Updated from 2:36 p.m.
Hey, you know the drill. You reap what you sow. And after
( GTW) announced that its first-quarter revenue figures would
come in at $1 billion, $600 million less than the analysts' expectation, the analysts returned the favor.
Here are the highlights:
- Lehman Brothers said, "We continue to remain cautious on the stock," and dropped its 2001 earning estimate to a 15 cent a share loss from a $1.15 profit.
Credit Suisse First Boston made a bunch of comments, not only on Apple's disappointment, but also on the entire sector. "We can no longer ignore signs of shriveling demand," said analyst Kevin McCarthy, who downgraded Apple to hold, along with other personal-computer makers
Gateway( CPQ) and
Compaq( CPQ). He also reduced earnings estimates on
IBM (IBM) - Get Free Report,
Dell( HWP) and
Merrill Lynch analyst Steven Fortuna said, "This does not come as a surprise to us, although the magnitude of the shortfall surpassed even our low expectations." He cut Apple's 2001 EPS estimate to a 65 cent loss from a 90 cent profit.
Apple's first-quarter shortfall forced it to lower its guidance for fiscal 2001 sales to $6 billion to $6.5 billion, well shy of the previous $7.8 billion consensus.
more about the announcement in a separate story.
Apple closed down $2.69, or 15.8%, to $14.31; Gateway closed down $1.96, or 10.4%, to $16.82; Compaq was down $4.30, or 17.6%, or $20.10, IBM was off $6.63, or 6.4%, to $96.75; Dell was down $2.25, or 11.1%, to $18; and Hewlett-Packard was down $3, or 8.6%, to $32.
Mergers, acquisitions and joint ventures
Irish eyes, they're smiling over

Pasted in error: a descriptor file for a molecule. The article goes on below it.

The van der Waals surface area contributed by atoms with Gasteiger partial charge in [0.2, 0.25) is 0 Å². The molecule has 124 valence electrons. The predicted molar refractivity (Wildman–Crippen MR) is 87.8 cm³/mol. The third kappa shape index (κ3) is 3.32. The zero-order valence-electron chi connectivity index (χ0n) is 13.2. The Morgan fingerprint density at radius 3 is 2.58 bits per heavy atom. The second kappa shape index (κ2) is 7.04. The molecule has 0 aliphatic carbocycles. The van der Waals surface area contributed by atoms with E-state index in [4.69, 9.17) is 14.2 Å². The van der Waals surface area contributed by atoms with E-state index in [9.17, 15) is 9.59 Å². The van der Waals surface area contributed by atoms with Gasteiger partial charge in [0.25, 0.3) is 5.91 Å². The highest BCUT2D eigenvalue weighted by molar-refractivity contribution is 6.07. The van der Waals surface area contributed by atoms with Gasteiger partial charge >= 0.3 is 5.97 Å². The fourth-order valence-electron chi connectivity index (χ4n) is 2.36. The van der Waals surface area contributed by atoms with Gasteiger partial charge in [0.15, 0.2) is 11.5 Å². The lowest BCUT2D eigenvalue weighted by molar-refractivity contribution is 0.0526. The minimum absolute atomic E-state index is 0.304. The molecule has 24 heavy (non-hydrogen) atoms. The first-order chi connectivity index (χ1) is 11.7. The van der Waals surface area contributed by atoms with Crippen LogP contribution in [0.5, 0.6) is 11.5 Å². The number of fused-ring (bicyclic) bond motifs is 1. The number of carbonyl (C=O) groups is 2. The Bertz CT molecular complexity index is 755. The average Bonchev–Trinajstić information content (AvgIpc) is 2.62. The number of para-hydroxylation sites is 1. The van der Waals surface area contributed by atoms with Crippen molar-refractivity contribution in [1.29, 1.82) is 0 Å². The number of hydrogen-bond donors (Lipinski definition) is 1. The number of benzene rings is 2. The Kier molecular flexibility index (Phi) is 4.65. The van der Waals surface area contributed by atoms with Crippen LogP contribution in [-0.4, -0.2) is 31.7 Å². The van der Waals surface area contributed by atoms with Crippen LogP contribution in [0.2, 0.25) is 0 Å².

just-announced $1 billion three-year deal to make two-way pagers, cell phones and other handheld devices for
And to help with this manufacturing, the Canadian company bought Motorola's Irish manufacturing operations for $70 million, subject to postclosing agreements. As a result, Celestica gets 1,200 new employees. Welcome to the company.
Motorola announced that 750 jobs will be cut at its Dublin manufacturing plant as a result of the deal. Only 650 of its total Dublin workforce of 1,400 will be offered the chance to transfer to Celestica.
Motorola said it remained committed to its other Irish operations and was hiring more workers for its plant in southern Ireland. Celestica closed up $3.19, or 5.4%, to $62.81; Motorola was off $1.19, or 6.3%, to $17.81.
is a clinical genomics company. (Uh huh.) Well, that means it does the lab work, creating the data that help identify the relationship between human genes and disease. Well, the company wants to do more than just run the tests; now it wants to help create the treatments, too.
The British company announced a partnership with Danish
( MEDX) owns a 32% stake in, to create drugs based on its antibody research. Together, the pair will focus on osteoporosis, cardiovascular disease, diabetes and obesity. According to the press release touting the new pairing, Gemini will help identify areas in which it might be possible to produce genetic-based therapy while Genmab will help identify ways to turn that into a drug treatment. Gemini closed up $1.38, or 19.6%, to $8.38; Medarex was up $1.50, or 3.9%, to $39.75.